Facing the realities of forest fires, extreme weather events, pollution and other forms of environmental degradation on top of a global pandemic can be a daunting task. The mental health effects of climate change may occur directly due to natural disasters and extreme weather events such as floods or wildfires, but may also be felt indirectly through long-term, secondary stressors such as less secure food supply and housing insecurity. Research indicates feelings of sadness and guilt, anger, hopelessness and fear reported by individuals surveyed in several countries. Recognizing and dealing with these emotions is important.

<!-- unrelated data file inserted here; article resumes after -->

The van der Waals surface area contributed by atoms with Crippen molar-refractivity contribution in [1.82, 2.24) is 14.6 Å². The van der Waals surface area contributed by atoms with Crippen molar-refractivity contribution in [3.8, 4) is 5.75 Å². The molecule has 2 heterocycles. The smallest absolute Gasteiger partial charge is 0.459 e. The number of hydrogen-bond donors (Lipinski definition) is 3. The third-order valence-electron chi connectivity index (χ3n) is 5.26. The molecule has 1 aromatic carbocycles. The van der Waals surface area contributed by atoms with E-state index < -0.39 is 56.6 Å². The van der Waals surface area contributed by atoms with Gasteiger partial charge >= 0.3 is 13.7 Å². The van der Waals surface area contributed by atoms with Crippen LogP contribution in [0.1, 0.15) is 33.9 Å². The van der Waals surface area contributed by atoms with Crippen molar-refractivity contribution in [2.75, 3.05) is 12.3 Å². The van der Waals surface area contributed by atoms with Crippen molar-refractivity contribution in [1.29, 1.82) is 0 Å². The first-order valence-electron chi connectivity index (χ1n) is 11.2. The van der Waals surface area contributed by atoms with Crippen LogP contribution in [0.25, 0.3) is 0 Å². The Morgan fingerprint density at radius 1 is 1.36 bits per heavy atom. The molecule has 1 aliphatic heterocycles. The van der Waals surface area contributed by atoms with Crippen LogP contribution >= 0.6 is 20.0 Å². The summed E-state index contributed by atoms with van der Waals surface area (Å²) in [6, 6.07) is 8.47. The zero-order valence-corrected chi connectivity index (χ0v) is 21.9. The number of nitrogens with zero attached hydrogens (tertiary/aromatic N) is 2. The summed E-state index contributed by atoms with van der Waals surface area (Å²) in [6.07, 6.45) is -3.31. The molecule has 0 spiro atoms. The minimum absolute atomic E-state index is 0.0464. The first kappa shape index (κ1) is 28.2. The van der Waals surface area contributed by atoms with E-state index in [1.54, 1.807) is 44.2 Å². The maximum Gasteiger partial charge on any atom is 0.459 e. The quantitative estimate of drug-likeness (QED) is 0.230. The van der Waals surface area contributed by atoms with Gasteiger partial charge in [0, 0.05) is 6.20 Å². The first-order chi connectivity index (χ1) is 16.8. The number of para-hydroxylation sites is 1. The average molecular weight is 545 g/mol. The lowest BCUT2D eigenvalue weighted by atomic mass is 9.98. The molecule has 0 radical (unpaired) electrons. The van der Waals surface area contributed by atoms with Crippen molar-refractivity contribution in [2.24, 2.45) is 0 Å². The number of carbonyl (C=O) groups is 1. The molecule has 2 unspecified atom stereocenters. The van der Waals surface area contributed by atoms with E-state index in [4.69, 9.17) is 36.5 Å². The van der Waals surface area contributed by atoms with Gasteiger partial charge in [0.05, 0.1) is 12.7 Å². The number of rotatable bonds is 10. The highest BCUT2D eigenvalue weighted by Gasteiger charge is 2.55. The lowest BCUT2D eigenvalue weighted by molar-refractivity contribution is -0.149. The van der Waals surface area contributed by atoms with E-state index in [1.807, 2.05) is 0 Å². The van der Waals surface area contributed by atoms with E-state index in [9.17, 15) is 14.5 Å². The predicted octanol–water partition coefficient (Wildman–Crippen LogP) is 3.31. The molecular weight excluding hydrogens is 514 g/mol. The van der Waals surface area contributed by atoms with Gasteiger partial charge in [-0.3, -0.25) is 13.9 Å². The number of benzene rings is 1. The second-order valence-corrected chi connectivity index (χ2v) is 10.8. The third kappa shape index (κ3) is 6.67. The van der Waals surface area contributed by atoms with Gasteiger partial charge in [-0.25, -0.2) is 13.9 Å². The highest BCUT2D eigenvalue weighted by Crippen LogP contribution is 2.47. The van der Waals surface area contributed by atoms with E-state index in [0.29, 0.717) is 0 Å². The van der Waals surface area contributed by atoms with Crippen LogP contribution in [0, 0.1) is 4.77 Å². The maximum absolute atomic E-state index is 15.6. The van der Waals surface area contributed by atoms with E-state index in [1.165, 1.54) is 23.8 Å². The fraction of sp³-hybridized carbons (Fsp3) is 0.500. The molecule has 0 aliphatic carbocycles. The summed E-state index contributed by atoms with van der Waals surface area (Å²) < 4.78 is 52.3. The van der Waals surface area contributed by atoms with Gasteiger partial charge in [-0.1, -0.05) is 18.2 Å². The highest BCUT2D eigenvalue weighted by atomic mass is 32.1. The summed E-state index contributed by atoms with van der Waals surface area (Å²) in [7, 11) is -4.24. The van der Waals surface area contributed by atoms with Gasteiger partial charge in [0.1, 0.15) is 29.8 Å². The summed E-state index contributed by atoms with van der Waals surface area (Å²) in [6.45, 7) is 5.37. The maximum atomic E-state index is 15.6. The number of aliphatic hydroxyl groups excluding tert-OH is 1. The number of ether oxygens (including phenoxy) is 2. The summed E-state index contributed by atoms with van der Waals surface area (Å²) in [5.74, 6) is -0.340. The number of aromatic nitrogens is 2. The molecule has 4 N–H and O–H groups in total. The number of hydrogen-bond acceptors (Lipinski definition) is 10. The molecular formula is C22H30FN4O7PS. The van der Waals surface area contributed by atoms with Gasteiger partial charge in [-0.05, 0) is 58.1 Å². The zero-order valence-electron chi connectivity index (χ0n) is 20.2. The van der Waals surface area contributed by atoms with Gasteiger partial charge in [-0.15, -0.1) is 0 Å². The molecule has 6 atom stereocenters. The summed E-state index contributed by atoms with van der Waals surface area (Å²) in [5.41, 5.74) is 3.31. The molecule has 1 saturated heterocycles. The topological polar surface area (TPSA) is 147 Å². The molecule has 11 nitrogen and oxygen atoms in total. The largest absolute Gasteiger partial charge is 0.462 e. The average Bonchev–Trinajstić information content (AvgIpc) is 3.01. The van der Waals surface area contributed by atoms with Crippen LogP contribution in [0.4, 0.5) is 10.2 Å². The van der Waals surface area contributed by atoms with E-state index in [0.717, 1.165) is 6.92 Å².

Join us for a virtual interactive dialogue during which experts will share coping mechanisms and actionable steps we can take individually to care for the planet and for ourselves.